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US COVID-19 deaths in 2021 surpass 2020’s toll

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COVID-19 deaths in 2021 surpassed the total from 2020 this week, with U.S. Centers for Disease Control and Prevention (CDC) data showing cases rising around the country ahead of the Thanksgiving holiday.

There have been 771,576 deaths due to the virus since the pandemic started, though that number is currently trending downward. Since Jan. 1 of this year, 386,233 people have died due to the virus, compared with last year’s toll of 385,343.

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In 2020, COVID-19 was the third leading cause of death in the U.S., according to an April CDC report on provisional mortality data in the U.S., and figures only account for reported deaths.

The global death toll from the pandemic topped 5 million on Monday.

The U.S. is averaging more than 90,000 new infections daily and total cases number in the tens of millions.

People visit the 'In America: Remember' public art installation near the Washington Monument on the National Mall on Monday, Sept. 20, 2021 in Washington, D.C. 

People visit the ‘In America: Remember’ public art installation near the Washington Monument on the National Mall on Monday, Sept. 20, 2021 in Washington, D.C. 
(Kent Nishimura / Los Angeles Times via Getty Images)

CDC Director Rochelle Walensky said Monday that the seven-day average of reported coronavirus infections has increased by 18%.

Connecticut, for example, is experiencing a more rapid increase in cases than any other state, averaging 738 daily cases over the last week.

The state’s seven-day positivity rate of 3.07% is the highest since early September, and average daily cases are the highest since mid-September. 

According to state data, unvaccinated residents are four times more likely to test positive than those who are vaccinated and make up the vast majority of those hospitalized with serious symptoms.

As of last week, 74% of all residents had received at least one dose of a COVID-19 vaccine, according to the state.

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Doctors have said that the spike is a sign that residents need to be more cautious and continue to follow best practices like masking.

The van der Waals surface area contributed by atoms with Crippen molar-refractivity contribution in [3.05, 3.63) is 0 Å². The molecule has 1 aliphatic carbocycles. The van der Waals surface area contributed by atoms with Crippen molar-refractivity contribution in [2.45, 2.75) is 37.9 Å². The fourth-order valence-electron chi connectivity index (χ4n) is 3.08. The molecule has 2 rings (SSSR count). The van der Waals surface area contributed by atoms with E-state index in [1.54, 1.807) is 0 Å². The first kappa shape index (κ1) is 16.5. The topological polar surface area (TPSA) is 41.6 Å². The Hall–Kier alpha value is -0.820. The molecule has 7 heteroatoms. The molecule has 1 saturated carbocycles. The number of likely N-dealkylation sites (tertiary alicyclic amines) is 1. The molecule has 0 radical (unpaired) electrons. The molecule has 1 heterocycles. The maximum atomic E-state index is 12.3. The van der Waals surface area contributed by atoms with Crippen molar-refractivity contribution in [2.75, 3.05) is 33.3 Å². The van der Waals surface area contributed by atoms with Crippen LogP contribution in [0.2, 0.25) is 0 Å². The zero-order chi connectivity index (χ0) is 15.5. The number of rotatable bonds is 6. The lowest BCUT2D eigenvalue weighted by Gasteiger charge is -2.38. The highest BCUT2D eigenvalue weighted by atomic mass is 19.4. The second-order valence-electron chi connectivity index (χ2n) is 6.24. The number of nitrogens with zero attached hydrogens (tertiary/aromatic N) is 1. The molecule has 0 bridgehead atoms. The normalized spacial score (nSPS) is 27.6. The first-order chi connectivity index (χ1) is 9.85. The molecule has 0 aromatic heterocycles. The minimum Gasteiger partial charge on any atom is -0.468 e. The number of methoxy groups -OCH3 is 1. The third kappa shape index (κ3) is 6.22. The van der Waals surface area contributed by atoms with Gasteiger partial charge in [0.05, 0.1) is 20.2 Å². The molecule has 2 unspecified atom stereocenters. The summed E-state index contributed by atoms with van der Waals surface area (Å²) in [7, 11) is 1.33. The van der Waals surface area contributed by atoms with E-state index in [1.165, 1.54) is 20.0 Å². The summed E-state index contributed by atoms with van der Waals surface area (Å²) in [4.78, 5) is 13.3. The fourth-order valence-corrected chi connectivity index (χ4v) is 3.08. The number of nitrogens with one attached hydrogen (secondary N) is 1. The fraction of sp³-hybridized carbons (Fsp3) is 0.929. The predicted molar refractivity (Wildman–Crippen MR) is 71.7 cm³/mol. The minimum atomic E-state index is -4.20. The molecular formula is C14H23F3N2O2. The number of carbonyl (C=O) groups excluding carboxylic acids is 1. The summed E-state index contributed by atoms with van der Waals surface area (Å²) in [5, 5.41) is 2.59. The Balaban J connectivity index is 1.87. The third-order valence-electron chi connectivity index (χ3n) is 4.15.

“We need to embrace normalcy at this point, but we need to be smart about it,” Dr. Ulysses Wu, an infectious disease specialist at Hartford HealthCare, told the Hartford Courant. “Who are the people you are going to be hanging out with, how many people are going to be coming, and what is their vaccination status?”

Four of the five states with the highest recent increase in virus cases are in New England, the newspaper said.

Other hot spots have developed in cold-weather states like Michigan, Minnesota and New York, causing hospitals to scramble. 

Walensky and National Institute of Allergy and Infectious Diseases Director Anthony Fauci have pushed for the roughly 60 million unvaccinated Americans to get the shot, and last week, the U.S. Food and Drug Administration and CDC recommended booster shots for all adults 18 and older who received a Pfizer/BioNTech or Moderna vaccine at least six months after their second dose.

More than 36 million people have already received a dose of vaccine beyond their original vaccination.

While all three vaccines used in the U.S. continue to offer strong protection against severe COVID-19 illness and death, the shots’ effectiveness against milder infection can wane over time.

“Heading into the winter months, when respiratory viruses are more likely to spread, and with plans for increased holiday season travel and gatherings, boosting people’s overall protection against COVID-19 disease and death was important to do now,” Walensky said.

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“Most tragic are the vaccine-preventable deaths we are still seeing from this disease,” she said. “Even in our updated data, unvaccinated people are at 14 times greater risk of dying from COVID-19 than people who are vaccinated.”

The Associated Press contributed to this report.

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